The Ethiopian cooks had two antelopes brought in from the zoo. They gutted, skinned, and roasted them in spices and butter. Twenty turkeys — stuffed with herbs and bread — were thrust into the antelopes and the empty crevasses filled with hundreds of hardboiled eggs. A bleating camel, feeling something sinister in the room, was soon slaughtered as well, his innards replaced with the antelopes, whose innards had been replaced with the turkeys and eggs, whose innards had been replaced with breads, spices, herbs, and fish. And the Emperor of Ethiopia ate only just a little.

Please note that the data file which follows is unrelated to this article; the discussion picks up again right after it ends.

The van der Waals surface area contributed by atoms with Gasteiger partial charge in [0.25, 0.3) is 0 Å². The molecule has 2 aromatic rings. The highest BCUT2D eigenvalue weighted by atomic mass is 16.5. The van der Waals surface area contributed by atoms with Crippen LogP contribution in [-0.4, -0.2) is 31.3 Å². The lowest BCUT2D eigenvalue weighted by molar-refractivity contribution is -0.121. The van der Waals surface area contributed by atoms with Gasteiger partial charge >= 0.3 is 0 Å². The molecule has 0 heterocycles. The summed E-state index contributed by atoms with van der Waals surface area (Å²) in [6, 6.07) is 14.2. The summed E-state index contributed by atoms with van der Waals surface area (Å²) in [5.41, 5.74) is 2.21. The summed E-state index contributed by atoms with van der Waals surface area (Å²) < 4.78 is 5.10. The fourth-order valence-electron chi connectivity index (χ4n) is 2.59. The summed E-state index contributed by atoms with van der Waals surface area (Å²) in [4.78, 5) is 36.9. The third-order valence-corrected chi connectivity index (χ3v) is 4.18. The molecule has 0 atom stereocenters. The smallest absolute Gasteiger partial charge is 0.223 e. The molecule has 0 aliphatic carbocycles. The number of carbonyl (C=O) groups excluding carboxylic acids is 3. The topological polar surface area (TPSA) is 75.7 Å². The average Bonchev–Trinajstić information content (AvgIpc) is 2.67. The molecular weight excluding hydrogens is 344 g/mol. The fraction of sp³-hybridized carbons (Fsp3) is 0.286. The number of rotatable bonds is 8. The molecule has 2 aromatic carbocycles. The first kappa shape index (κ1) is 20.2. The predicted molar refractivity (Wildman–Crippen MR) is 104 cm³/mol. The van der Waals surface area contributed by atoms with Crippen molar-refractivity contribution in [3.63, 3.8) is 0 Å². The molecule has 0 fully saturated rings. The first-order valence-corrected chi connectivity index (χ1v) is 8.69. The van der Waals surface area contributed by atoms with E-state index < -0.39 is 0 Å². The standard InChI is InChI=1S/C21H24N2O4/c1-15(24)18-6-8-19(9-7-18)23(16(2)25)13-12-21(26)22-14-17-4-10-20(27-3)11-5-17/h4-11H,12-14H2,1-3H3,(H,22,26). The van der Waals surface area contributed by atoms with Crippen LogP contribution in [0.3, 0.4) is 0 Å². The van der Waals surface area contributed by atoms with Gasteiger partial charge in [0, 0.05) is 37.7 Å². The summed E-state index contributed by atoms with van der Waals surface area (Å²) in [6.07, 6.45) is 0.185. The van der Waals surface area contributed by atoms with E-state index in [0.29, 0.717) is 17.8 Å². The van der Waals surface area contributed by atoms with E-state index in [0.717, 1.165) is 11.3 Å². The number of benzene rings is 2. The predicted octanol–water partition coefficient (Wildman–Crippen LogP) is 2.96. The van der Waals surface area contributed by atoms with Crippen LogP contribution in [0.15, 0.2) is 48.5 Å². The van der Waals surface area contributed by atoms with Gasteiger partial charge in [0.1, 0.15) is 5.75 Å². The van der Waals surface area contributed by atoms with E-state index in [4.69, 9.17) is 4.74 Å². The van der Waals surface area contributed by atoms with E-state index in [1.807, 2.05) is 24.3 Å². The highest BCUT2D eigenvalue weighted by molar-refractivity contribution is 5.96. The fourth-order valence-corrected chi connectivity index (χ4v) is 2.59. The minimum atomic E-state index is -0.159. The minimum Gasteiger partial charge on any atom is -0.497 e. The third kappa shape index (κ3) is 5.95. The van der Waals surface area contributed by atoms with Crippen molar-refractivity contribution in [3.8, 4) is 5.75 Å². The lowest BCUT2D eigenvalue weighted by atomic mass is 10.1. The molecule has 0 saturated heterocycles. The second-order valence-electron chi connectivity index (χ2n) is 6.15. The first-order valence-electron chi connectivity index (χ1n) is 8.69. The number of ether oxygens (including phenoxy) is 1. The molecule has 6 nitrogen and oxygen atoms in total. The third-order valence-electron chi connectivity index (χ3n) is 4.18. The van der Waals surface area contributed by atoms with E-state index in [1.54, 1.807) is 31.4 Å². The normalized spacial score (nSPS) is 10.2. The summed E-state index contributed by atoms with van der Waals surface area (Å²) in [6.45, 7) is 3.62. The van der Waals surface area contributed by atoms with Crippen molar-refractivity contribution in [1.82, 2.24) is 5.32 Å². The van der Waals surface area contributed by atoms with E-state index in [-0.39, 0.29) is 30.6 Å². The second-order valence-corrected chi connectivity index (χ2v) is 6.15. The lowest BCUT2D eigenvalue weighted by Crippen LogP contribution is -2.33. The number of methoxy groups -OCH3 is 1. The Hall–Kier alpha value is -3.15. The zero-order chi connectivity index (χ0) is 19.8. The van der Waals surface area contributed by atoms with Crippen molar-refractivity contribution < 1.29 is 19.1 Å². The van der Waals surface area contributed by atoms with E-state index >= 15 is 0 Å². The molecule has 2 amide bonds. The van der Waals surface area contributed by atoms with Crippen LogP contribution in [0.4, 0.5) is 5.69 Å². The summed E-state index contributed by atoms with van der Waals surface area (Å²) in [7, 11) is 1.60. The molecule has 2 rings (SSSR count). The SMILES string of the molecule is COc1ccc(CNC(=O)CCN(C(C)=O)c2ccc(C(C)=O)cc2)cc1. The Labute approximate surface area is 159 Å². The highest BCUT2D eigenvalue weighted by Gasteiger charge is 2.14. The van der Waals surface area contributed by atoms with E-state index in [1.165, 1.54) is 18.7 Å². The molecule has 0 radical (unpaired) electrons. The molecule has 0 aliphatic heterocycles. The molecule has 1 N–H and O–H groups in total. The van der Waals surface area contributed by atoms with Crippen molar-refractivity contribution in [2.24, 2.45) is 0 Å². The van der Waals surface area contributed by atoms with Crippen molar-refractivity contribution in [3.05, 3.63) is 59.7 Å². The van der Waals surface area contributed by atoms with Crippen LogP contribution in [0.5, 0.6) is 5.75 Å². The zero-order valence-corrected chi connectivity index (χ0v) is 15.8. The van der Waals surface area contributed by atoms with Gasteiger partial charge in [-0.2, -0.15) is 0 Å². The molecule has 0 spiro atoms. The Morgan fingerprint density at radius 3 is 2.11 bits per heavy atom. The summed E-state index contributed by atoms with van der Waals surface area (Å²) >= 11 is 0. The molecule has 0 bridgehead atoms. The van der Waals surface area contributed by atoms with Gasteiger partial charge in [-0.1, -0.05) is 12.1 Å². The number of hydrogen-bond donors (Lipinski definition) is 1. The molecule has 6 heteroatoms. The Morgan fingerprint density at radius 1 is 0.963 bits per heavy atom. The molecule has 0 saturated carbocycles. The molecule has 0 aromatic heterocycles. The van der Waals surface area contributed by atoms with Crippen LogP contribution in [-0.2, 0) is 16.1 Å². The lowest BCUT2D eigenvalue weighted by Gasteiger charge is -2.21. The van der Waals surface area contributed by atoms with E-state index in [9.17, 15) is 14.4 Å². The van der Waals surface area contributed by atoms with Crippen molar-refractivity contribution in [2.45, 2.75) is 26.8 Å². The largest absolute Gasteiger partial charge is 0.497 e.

Bawdy, exorbitant, unethical. In the most mythic banquets, everything is permitted, nothing impossible. Mile-high desserts carved to resemble palaces, grapes served upon platters of young boys, vomit buckets. But aside from the slaves, drunkenness, and orgies, it is perhaps the dining upon outrageously prepared animals — much like the stuffed camel Bohumil Hrabel describes… More…